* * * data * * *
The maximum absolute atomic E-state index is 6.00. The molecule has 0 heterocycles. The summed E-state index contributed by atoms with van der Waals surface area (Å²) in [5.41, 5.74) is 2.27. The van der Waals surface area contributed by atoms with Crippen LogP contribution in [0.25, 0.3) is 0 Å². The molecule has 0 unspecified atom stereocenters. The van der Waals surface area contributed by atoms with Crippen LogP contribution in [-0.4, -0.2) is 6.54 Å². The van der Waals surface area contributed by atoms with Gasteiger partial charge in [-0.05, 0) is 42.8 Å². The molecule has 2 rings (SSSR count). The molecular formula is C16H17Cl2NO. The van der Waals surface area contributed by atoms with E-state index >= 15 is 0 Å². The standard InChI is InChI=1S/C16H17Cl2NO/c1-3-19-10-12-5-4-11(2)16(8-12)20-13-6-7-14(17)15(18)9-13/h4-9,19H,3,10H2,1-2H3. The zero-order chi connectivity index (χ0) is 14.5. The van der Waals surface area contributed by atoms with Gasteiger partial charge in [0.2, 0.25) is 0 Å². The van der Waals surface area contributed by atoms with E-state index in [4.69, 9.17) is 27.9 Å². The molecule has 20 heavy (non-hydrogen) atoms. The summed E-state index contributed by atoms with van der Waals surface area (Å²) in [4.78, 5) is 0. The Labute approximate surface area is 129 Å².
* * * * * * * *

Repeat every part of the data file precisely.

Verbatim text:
The maximum absolute atomic E-state index is 6.00. The molecule has 0 heterocycles. The summed E-state index contributed by atoms with van der Waals surface area (Å²) in [5.41, 5.74) is 2.27. The van der Waals surface area contributed by atoms with Crippen LogP contribution in [0.25, 0.3) is 0 Å². The molecule has 0 unspecified atom stereocenters. The van der Waals surface area contributed by atoms with Crippen LogP contribution in [-0.4, -0.2) is 6.54 Å². The van der Waals surface area contributed by atoms with Gasteiger partial charge in [-0.05, 0) is 42.8 Å². The molecule has 2 rings (SSSR count). The molecular formula is C16H17Cl2NO. The van der Waals surface area contributed by atoms with E-state index >= 15 is 0 Å². The standard InChI is InChI=1S/C16H17Cl2NO/c1-3-19-10-12-5-4-11(2)16(8-12)20-13-6-7-14(17)15(18)9-13/h4-9,19H,3,10H2,1-2H3. The zero-order chi connectivity index (χ0) is 14.5. The van der Waals surface area contributed by atoms with Gasteiger partial charge in [0.2, 0.25) is 0 Å². The van der Waals surface area contributed by atoms with E-state index in [4.69, 9.17) is 27.9 Å². The molecule has 20 heavy (non-hydrogen) atoms. The summed E-state index contributed by atoms with van der Waals surface area (Å²) in [4.78, 5) is 0. The Labute approximate surface area is 129 Å².